The Australian Democrats have been arguably the most successful minor party in Australia’s political history and one that (unlike the National party or the DLP) consistently performed best in South Australia.
Robert Barr Smith (1824–1915), the son of a Scottish clergyman and his wife Marjory, née Barr, migrated to Melbourne in 1854. Moving to Adelaide just as Thomas Elder’s brothers were leaving South Australia, he threw in his lot with Elder.
The first significant wave of Belarusians arrived in South Australia as Displaced Persons (DPs) when Belarus anti-communist fighters, members of Belarusian Youth Union, military Belarusian (anti-Russian) units, pro-German Belarusian government organizations and others were in conflict with the Soviet Red Army.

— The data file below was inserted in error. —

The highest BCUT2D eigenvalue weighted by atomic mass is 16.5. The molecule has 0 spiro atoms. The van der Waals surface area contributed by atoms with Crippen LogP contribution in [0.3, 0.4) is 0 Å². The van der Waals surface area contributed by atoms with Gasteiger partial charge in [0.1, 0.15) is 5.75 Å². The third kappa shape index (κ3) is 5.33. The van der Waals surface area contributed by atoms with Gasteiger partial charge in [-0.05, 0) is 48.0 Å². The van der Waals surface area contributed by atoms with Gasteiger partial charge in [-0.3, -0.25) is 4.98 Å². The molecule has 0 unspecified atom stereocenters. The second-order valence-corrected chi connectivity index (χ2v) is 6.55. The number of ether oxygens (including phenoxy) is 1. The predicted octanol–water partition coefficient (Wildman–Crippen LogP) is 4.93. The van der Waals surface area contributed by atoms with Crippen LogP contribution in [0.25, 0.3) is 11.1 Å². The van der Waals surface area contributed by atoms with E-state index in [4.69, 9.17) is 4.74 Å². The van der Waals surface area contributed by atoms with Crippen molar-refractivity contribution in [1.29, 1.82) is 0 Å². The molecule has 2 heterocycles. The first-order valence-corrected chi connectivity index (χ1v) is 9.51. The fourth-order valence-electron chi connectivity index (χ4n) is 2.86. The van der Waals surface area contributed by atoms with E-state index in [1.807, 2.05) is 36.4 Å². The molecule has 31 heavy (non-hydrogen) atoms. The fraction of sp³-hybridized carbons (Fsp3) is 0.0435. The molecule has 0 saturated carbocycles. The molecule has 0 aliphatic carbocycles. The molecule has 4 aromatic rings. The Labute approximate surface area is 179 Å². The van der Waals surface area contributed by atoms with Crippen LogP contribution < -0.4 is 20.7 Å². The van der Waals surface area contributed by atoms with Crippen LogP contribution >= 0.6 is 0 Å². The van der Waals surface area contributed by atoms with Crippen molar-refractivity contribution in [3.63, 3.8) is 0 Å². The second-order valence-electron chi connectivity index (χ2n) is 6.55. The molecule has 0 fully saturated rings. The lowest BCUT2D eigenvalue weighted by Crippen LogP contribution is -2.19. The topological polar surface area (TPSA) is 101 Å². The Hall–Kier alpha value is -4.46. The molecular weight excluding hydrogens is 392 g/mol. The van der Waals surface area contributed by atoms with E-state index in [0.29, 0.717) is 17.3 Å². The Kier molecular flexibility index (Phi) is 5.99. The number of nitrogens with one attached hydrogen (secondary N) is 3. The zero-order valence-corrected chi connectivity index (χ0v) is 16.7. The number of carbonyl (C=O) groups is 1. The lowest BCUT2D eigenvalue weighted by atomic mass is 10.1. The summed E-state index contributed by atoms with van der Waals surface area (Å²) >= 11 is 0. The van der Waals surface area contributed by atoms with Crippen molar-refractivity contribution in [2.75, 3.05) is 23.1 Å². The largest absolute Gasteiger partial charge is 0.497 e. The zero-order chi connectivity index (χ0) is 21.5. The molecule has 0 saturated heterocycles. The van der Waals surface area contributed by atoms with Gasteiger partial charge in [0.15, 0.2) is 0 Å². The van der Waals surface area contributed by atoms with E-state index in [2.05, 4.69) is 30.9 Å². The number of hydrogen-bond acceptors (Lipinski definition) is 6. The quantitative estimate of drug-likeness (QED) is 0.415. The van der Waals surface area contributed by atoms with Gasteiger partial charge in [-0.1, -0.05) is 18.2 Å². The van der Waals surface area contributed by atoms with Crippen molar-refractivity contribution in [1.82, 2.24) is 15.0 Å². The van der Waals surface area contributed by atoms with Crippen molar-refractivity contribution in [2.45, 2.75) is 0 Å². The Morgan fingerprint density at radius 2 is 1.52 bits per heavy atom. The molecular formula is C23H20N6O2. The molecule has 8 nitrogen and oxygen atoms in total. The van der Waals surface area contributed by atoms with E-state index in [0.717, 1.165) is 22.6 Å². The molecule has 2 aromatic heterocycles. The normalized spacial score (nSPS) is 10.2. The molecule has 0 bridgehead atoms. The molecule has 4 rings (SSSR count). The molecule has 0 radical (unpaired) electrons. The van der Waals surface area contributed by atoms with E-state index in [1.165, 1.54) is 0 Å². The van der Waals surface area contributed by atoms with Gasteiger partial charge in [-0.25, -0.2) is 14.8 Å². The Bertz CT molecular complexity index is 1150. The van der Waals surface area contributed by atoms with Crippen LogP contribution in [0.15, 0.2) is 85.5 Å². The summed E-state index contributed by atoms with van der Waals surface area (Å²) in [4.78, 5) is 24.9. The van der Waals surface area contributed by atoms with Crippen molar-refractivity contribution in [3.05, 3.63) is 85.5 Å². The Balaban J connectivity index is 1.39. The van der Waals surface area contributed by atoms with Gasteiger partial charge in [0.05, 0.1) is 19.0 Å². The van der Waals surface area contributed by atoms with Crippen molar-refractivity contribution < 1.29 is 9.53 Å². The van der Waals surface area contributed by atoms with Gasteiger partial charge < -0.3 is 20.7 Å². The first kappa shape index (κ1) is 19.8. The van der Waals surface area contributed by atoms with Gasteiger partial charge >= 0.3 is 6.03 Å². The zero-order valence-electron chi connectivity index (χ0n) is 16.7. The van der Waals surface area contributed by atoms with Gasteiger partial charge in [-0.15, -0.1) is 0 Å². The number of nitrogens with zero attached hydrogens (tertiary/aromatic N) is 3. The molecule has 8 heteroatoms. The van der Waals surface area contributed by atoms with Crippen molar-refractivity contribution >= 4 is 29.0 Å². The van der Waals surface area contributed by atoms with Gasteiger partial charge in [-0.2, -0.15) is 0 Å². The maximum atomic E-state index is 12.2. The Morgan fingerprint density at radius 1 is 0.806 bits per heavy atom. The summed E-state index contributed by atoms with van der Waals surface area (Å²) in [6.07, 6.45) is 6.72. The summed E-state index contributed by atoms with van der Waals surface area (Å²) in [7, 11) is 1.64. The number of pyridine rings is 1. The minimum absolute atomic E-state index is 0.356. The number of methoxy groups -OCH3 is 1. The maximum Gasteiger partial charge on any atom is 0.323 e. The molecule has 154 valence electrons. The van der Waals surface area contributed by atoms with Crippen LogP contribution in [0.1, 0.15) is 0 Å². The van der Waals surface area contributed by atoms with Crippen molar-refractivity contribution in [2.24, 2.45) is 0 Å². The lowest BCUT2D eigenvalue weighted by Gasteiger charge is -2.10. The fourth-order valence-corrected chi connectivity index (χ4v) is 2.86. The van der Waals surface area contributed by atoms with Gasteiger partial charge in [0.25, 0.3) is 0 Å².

Benjamin Herschel Babbage (1815–1878), an English engineer who superintended construction of the first Port Adelaide railway line, was employed by the South Australian Government in 1851 to search for gold. He led two official expeditions (1856 and 1858) that found no gold but surveyed the Flinders Ranges and Far North and established the extent of Lakes Eyre and Torrens.
The history of childhood in South Australia has been characterised by the assimilation policies practised by the state and the Christian churches throughout the eighteenth and nineteenth centuries, and also changes in infant mortality, and the introduction of compulsory schooling.